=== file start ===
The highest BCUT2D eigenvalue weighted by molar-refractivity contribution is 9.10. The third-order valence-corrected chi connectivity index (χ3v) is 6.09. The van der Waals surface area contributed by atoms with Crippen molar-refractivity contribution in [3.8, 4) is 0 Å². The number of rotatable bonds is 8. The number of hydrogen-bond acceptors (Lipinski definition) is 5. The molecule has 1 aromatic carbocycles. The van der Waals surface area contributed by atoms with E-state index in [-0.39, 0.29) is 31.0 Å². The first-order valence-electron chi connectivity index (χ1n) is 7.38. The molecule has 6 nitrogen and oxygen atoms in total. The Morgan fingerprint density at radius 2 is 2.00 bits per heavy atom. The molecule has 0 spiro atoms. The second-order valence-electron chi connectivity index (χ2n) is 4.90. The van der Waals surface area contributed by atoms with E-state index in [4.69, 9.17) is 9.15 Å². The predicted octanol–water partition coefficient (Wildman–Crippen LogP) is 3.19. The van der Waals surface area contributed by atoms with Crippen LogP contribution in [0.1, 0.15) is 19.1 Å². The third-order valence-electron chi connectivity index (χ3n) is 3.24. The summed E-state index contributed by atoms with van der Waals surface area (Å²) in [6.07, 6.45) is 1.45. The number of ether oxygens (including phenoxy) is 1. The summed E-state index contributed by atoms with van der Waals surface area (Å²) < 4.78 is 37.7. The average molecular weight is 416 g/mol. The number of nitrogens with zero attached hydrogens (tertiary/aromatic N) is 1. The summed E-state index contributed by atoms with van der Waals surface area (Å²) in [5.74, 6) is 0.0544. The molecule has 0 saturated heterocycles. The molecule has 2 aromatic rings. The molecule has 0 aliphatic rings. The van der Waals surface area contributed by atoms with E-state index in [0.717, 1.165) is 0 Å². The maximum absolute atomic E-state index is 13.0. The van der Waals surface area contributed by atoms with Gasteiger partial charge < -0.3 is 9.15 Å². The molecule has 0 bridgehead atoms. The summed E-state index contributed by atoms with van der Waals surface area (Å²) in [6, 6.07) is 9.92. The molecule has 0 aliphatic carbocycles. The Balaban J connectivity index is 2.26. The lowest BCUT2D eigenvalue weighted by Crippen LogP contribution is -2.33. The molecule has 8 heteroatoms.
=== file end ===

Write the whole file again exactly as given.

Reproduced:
The highest BCUT2D eigenvalue weighted by molar-refractivity contribution is 9.10. The third-order valence-corrected chi connectivity index (χ3v) is 6.09. The van der Waals surface area contributed by atoms with Crippen molar-refractivity contribution in [3.8, 4) is 0 Å². The number of rotatable bonds is 8. The number of hydrogen-bond acceptors (Lipinski definition) is 5. The molecule has 1 aromatic carbocycles. The van der Waals surface area contributed by atoms with E-state index in [-0.39, 0.29) is 31.0 Å². The first-order valence-electron chi connectivity index (χ1n) is 7.38. The molecule has 6 nitrogen and oxygen atoms in total. The Morgan fingerprint density at radius 2 is 2.00 bits per heavy atom. The molecule has 0 spiro atoms. The second-order valence-electron chi connectivity index (χ2n) is 4.90. The van der Waals surface area contributed by atoms with E-state index in [4.69, 9.17) is 9.15 Å². The predicted octanol–water partition coefficient (Wildman–Crippen LogP) is 3.19. The van der Waals surface area contributed by atoms with Crippen LogP contribution in [0.1, 0.15) is 19.1 Å². The third-order valence-electron chi connectivity index (χ3n) is 3.24. The summed E-state index contributed by atoms with van der Waals surface area (Å²) in [6.07, 6.45) is 1.45. The number of ether oxygens (including phenoxy) is 1. The summed E-state index contributed by atoms with van der Waals surface area (Å²) < 4.78 is 37.7. The average molecular weight is 416 g/mol. The number of nitrogens with zero attached hydrogens (tertiary/aromatic N) is 1. The summed E-state index contributed by atoms with van der Waals surface area (Å²) in [5.74, 6) is 0.0544. The molecule has 0 saturated heterocycles. The molecule has 2 aromatic rings. The molecule has 0 aliphatic rings. The van der Waals surface area contributed by atoms with E-state index in [0.717, 1.165) is 0 Å². The maximum absolute atomic E-state index is 13.0. The van der Waals surface area contributed by atoms with Gasteiger partial charge < -0.3 is 9.15 Å². The molecule has 0 bridgehead atoms. The summed E-state index contributed by atoms with van der Waals surface area (Å²) in [6, 6.07) is 9.92. The molecule has 0 aliphatic carbocycles. The Balaban J connectivity index is 2.26. The lowest BCUT2D eigenvalue weighted by Crippen LogP contribution is -2.33. The molecule has 8 heteroatoms.